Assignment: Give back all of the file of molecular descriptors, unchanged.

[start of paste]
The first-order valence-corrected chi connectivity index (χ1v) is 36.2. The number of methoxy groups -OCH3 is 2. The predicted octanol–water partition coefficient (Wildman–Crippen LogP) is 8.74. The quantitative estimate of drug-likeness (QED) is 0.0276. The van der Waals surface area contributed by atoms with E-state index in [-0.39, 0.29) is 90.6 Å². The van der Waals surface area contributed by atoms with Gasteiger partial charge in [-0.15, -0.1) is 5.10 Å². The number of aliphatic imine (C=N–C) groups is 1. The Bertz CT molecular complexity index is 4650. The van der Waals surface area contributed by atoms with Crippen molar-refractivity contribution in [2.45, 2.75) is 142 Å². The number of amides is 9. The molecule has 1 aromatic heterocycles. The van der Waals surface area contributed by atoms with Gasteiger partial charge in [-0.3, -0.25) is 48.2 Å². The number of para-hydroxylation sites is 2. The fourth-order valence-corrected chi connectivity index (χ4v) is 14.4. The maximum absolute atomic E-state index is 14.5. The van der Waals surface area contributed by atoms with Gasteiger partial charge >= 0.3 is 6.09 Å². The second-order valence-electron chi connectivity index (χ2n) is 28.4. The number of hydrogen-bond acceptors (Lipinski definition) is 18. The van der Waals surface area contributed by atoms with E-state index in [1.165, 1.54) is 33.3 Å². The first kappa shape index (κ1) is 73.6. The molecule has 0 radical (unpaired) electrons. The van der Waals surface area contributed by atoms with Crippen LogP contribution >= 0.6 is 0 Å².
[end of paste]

The first-order valence-corrected chi connectivity index (χ1v) is 36.2. The number of methoxy groups -OCH3 is 2. The predicted octanol–water partition coefficient (Wildman–Crippen LogP) is 8.74. The quantitative estimate of drug-likeness (QED) is 0.0276. The van der Waals surface area contributed by atoms with E-state index in [-0.39, 0.29) is 90.6 Å². The van der Waals surface area contributed by atoms with Gasteiger partial charge in [-0.15, -0.1) is 5.10 Å². The number of aliphatic imine (C=N–C) groups is 1. The Bertz CT molecular complexity index is 4650. The van der Waals surface area contributed by atoms with Crippen molar-refractivity contribution in [2.45, 2.75) is 142 Å². The number of amides is 9. The molecule has 1 aromatic heterocycles. The van der Waals surface area contributed by atoms with Gasteiger partial charge in [-0.3, -0.25) is 48.2 Å². The number of para-hydroxylation sites is 2. The fourth-order valence-corrected chi connectivity index (χ4v) is 14.4. The maximum absolute atomic E-state index is 14.5. The van der Waals surface area contributed by atoms with Gasteiger partial charge >= 0.3 is 6.09 Å². The second-order valence-electron chi connectivity index (χ2n) is 28.4. The number of hydrogen-bond acceptors (Lipinski definition) is 18. The van der Waals surface area contributed by atoms with E-state index in [1.165, 1.54) is 33.3 Å². The first kappa shape index (κ1) is 73.6. The molecule has 0 radical (unpaired) electrons. The van der Waals surface area contributed by atoms with Crippen LogP contribution >= 0.6 is 0 Å².